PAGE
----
Questions persist in Whittemore case


Among many things that make no sense to me: Why was lobbyist Harvey Whittemore charged criminally instead of civilly?

I’m not challenging the jury’s verdict that Whittemore did what the government said he did. He funneled more than $133,000 to family, friends and their spouses with the understanding they would use it to fatten U.S. Sen. Harry Reid’s war chest in 2007. There’s no mystery there. The paper trail alone damned him.

Whittemore couldn’t claim ignorance of the law. First, he’s a lawyer. Second, he knows state and federal campaign laws quite well because he has been a campaign donor for decades.

But why was Whittemore indicted, when other Las Vegans were fined by the Federal Election Commission?

Developer Jim Rhodes was fined $159,000 in 2006 in a case handled by the FEC. He had given money to 14 of his employees to contribute to congressional candidate Dario Herrera ($27,000) and Reid ($10,000).

In 1998, Ray Norvell, a liquor distributor, was charged criminally and by the FEC for making $10,000 worth of illegal conduit donations to Dole for President. He was slapped with a $100,000 fine in the criminal case, and he and the liquor company were fined a total of $60,000 by the FEC.

The Reno jury convicted Whittemore of making unlawful campaign contributions to Reid, making contributions in the name of another and causing a false statement to be made to the FEC. They couldn’t agree on whether he lied to the FBI.

Under today’s laws, since 2010, Whittemore could create a political action committee to help Reid and fund it with his own money without going through the sham of giving the money to others to donate to Reid.

U.S. Attorney Dan Bodgen issued a tough statement after Wednesday’s verdict. “Persons who knowingly violate campaign contribution laws will be investigated and prosecuted to the full extent of the law. Campaign laws exist to level the playing field. The public deserves to know that these laws are not just ‘on the books,’ and that persons with power and money who abuse the system for their own benefit will be prosecuted.”

Was Whittemore doing it for his own benefit or Reid’s, or a little of both?

At a news conference after the verdict, Whittemore said that after he prevails on appeal, he will tell everybody “the complete and true story of exactly how this happened, why this happened, who was behind this and how it got started.”

How it got started is already known. Las Vegas attorney Richard Wright, representing Whittemore’s former land development partners Thomas and Albert Seeno, provided information about the conduit contributions to the government. Whittemore’s words left an impression the feds were looking for bigger fish.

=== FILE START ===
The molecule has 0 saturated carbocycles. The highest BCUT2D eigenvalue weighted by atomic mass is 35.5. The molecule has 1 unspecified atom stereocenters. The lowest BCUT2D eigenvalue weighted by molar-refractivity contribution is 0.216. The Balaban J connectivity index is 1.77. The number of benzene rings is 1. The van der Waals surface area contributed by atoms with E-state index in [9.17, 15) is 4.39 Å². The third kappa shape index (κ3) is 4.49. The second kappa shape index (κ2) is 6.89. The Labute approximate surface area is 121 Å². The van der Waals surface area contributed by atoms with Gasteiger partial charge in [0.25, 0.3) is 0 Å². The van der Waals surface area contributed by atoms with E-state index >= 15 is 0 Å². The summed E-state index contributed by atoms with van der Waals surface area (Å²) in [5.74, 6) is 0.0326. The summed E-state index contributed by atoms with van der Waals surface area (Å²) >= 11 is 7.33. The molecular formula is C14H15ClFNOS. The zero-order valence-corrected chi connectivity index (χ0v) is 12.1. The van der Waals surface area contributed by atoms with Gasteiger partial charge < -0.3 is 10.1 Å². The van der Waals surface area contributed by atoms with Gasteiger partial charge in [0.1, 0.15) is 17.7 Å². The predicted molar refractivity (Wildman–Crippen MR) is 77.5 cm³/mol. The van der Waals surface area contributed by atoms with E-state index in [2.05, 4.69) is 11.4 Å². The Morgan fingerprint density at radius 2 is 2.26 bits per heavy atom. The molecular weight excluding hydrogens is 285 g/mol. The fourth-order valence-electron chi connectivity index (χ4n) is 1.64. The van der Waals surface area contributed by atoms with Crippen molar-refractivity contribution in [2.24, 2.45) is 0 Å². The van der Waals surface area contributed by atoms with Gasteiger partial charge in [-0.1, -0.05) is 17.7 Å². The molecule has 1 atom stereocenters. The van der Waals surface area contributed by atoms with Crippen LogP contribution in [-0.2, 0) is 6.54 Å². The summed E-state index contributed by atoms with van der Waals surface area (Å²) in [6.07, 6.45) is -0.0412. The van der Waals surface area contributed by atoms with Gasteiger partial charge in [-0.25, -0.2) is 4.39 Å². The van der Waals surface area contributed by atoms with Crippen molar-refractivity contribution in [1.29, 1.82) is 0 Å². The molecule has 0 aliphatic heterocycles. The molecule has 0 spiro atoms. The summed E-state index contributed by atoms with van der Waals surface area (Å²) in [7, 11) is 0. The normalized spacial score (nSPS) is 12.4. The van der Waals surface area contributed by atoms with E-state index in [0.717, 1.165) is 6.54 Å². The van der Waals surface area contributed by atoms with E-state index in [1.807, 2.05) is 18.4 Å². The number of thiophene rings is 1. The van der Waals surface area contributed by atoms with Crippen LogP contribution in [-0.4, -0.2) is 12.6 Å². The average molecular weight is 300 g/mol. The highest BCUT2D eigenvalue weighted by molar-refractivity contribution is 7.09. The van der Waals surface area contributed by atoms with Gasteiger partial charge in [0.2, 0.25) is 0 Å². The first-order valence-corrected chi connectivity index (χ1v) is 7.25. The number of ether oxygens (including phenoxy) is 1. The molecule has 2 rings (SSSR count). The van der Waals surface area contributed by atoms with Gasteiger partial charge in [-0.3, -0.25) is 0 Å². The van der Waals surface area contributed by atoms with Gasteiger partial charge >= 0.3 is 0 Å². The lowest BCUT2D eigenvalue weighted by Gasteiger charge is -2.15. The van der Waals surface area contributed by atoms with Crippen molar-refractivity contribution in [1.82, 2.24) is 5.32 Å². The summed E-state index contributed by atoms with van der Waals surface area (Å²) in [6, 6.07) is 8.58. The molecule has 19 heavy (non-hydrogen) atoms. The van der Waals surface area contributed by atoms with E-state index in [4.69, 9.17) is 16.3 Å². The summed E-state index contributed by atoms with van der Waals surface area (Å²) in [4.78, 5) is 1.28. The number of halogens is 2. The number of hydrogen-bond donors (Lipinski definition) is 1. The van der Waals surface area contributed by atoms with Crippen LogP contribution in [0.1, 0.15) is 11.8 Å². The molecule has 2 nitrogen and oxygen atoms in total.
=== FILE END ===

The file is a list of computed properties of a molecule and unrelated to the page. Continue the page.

Bogden, asked why Whittemore was a criminal instead of a FEC case like Rhodes, wasn’t specific in his response. “We would not be able to confirm or deny any investigation of Rhodes,” he said through spokeswoman Natalie Collins. He noted that Norvell and a third Las Vegan, Ramon Desage, were handled criminally.

When U.S. District Judge Larry Hicks sentences Whittemore on Sept. 23, I doubt that Whittemore gets the max — five years in prison for each of the three felonies. I anticipate he will get a whopping fine, probably something higher than Rhodes’ $159,000 and Norvell’s $160,000.

But there is a recent precedent for prison time in conduit cases, and it makes me wonder whether Whittemore should have accepted a plea deal and admitted to a felony despite the negative impact that might have on his law license.

On Friday, William Danielczyk Jr., a Virginia man, was sentenced to 28 months in prison and fined $50,000 for his role in a conduit scheme to help Barack Obama in his senatorial and presidential races. He admitted funneling $186,600 to Obama by reimbursing employees.

Paul Magliocchetti, considered one of the most powerful lobbyists in Washington, D.C., admitted making more than $386,000 in conduit contributions between 2003 and 2008. Federal officials in Virginia said he carried out one of the largest federal campaign finance frauds in history. For that, his 2011 sentence was 27 months in prison and a $75,000 fine.

Those two men took pleas, unlike Whittemore.

For now, Reid isn’t saying anything to the news media about his friend’s conviction. But then, what could he possibly say publicly that wouldn’t enrage his old friend?

Angry friends turning on you can create a lot of damage. Look at what the Seeno brothers did to Whittemore.

Jane Ann Morrison’s column appears Monday, Thursday and Saturday. Email her at Jane@reviewjournal.com or call her at (702) 383-0275.